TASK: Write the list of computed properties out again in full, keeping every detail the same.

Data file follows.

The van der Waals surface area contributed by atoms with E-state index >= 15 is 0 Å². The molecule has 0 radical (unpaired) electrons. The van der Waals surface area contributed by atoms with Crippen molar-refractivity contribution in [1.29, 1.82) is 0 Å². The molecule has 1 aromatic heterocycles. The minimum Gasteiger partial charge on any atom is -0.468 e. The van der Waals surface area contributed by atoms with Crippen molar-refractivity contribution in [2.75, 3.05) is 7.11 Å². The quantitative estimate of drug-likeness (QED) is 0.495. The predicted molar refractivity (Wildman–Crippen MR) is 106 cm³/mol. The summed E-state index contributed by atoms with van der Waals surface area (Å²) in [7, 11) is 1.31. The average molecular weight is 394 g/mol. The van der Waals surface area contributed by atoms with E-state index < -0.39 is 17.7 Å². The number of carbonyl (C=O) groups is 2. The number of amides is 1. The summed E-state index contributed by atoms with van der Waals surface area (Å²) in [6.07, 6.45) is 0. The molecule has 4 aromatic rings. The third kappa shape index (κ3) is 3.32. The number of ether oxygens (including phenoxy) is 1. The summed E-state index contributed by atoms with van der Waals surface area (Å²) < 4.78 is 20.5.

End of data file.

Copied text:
The van der Waals surface area contributed by atoms with E-state index >= 15 is 0 Å². The molecule has 0 radical (unpaired) electrons. The van der Waals surface area contributed by atoms with Crippen molar-refractivity contribution in [1.29, 1.82) is 0 Å². The molecule has 1 aromatic heterocycles. The minimum Gasteiger partial charge on any atom is -0.468 e. The van der Waals surface area contributed by atoms with Crippen molar-refractivity contribution in [2.75, 3.05) is 7.11 Å². The quantitative estimate of drug-likeness (QED) is 0.495. The predicted molar refractivity (Wildman–Crippen MR) is 106 cm³/mol. The summed E-state index contributed by atoms with van der Waals surface area (Å²) in [7, 11) is 1.31. The average molecular weight is 394 g/mol. The van der Waals surface area contributed by atoms with E-state index < -0.39 is 17.7 Å². The number of carbonyl (C=O) groups is 2. The number of amides is 1. The summed E-state index contributed by atoms with van der Waals surface area (Å²) in [6.07, 6.45) is 0. The molecule has 4 aromatic rings. The third kappa shape index (κ3) is 3.32. The number of ether oxygens (including phenoxy) is 1. The summed E-state index contributed by atoms with van der Waals surface area (Å²) < 4.78 is 20.5.